Does Your Family Have a Shared Vision of Being Family in the Future?
Do family members value identifying as “family” in the future? Or holding shared events? Or when the matriarch or patriarch passes, will your “family-ness” quickly dissolve? If your family sees value in being a connected family in the future, then family members have something to gain by compromising, forgiving, or learning/changing to secure that future.
The challenging work of sharing assets can play a role in strengthening these relationships. This vision of future connectedness is a powerful motivator for working things out to make decisions together.
Do Your Family Members Know Each Other Well? (Trust)
In his work on life stages, Erik Erikson defined “trust” as predictability. A sense of predictability is a key component of trust that factors into our evaluation.
Families can create tough environments—especially when there are shared assets, shared decision-making, and power hierarchies. Interests and values collide and often set individuals against one another. So rather than defining trust as we usually do—as aligned interests or affinity—consider trust simply as predictability.
Through this lens, I know if you are competitive and will relentlessly pursue your goals, I know that even if you “love” me, you will do what you can to “win.” If I know you want something in opposition to what I want, I can trust that you will pursue your interest. Plus, if we both know how our system of engagement works, (i.e., we are financially literate and understand the companies, industries, and legal documents that connect us) we can predict how we each might pursue our goals.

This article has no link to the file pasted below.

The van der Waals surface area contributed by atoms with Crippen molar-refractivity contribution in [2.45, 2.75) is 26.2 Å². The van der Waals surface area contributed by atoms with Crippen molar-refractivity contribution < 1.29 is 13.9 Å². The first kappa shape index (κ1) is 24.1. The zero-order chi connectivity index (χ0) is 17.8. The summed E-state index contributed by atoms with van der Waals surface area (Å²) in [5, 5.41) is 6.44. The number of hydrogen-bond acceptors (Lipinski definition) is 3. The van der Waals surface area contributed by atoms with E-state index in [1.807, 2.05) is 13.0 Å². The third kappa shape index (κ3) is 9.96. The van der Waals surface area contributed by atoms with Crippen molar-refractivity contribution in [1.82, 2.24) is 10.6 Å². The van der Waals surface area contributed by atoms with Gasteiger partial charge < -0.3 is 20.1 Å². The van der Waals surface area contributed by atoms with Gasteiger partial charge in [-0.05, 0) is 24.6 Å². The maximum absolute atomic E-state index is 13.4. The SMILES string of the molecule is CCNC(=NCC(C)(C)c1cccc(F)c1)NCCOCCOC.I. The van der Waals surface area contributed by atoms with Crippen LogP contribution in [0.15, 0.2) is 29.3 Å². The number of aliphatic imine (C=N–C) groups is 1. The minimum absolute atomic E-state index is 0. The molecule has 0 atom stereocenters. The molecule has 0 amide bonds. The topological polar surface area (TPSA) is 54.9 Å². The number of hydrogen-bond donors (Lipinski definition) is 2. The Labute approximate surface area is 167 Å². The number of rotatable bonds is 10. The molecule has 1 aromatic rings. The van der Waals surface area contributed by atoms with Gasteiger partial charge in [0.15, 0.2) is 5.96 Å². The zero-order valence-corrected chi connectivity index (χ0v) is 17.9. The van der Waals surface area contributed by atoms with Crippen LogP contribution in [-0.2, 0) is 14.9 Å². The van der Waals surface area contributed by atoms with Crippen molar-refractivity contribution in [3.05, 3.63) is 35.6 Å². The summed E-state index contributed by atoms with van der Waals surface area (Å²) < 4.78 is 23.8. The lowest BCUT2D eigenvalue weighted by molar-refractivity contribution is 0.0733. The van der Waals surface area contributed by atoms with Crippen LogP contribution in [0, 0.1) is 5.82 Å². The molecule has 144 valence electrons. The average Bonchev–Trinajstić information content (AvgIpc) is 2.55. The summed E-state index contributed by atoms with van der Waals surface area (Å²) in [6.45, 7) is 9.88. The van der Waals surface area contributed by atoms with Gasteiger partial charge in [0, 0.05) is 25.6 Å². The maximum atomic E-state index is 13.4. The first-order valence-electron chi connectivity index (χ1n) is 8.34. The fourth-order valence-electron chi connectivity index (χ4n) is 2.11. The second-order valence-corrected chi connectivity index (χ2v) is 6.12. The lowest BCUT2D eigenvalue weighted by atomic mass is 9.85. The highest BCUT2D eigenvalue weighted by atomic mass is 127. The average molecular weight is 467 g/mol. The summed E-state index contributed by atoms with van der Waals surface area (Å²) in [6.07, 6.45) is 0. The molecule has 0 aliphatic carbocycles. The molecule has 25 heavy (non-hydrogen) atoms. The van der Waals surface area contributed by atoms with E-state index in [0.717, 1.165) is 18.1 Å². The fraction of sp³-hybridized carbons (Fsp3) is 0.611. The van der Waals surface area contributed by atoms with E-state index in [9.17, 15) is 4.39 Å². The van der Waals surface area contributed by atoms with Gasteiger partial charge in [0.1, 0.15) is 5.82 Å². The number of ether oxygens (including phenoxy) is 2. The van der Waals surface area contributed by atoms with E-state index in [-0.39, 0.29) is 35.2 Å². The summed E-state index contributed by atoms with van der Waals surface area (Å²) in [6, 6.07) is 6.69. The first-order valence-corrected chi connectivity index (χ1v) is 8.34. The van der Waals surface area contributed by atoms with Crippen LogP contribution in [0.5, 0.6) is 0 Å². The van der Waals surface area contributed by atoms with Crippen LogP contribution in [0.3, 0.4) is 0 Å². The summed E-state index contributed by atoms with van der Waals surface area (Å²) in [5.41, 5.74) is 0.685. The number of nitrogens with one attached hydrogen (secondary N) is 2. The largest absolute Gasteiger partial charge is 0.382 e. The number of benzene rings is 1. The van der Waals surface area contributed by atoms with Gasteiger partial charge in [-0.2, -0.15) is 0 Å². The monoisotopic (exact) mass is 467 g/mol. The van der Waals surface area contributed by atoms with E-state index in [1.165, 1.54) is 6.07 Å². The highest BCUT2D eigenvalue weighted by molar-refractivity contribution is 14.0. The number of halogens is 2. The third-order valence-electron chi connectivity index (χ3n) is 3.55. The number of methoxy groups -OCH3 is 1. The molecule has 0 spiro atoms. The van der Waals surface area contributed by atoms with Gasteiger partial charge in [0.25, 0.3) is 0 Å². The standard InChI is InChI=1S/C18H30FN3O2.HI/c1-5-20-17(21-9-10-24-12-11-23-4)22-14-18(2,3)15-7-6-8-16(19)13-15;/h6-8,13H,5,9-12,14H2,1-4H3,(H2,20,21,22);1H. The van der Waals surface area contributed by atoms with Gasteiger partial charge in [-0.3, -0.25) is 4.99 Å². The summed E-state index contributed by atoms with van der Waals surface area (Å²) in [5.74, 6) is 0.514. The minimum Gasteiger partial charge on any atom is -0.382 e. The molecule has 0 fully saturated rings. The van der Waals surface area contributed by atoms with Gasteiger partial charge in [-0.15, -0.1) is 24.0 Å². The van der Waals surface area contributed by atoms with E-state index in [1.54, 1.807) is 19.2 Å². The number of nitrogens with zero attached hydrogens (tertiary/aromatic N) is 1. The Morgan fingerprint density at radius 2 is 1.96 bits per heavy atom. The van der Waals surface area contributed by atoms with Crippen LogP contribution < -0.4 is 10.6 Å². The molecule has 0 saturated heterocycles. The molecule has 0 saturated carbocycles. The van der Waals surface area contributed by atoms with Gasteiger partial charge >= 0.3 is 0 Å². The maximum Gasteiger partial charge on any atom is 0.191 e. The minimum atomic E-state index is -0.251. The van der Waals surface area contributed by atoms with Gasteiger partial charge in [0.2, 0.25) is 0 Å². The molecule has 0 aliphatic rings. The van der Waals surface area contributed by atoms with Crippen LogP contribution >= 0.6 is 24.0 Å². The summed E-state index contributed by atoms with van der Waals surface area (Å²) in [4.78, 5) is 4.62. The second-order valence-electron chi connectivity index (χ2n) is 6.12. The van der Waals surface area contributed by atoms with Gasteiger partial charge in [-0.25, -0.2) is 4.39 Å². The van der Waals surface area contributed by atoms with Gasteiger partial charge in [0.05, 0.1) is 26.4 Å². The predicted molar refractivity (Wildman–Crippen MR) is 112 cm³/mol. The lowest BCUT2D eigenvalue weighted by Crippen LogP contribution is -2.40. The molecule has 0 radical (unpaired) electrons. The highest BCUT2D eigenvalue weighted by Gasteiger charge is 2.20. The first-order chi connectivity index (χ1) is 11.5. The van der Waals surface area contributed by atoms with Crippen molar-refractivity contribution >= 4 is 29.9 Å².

When family members can each anticipate how others will behave in their own decision-making efforts this enables each of you to make decisions for the greater good of the group, beyond your individual self-interest. Predictability enables compromise and selflessness—but it does not ensure it.
Having different interests, values, and concerns is not the enemy of trust. Not knowing someone well is the enemy of trust, because they seem unpredictable.
Finding Value in the Family Bond
When anger, incompatible values, and conflict damage relationships, it’s sometimes difficult to see the value in maintaining a family bond. When family members or branches of the family have significantly different interests and values, made worse by disagreements and distance, it can be easy to assume that splitting up assets and associated family ties is the next logical step.
Reframing the question to the broader or generational question of family vision, and considering the impact of shared history and trust, can often help families see beyond current relationship challenges to figure out if their Family Factor is strong enough to benefit from sharing assets or whether separating assets is what actually protects their vision of family for the future.
A more in-depth version of this piece will appear in the book Wealth of Wisdom: The Top 50 Questions Wealthy Families Ask, edited by Tom McCullough and Keith Whitaker, published by Wiley. The book will be released in December.
The full chapter explores this topic further and covers:
- When Splitting Up Makes Sense
- Separating Efficiently
Continuity Managing Partner Blair Trippe also authored a chapter in the book: How to Manage Conflict in Your Family.
Help your family develop skills to share assets successfully and protect relationships: Conflict Management Training for Families.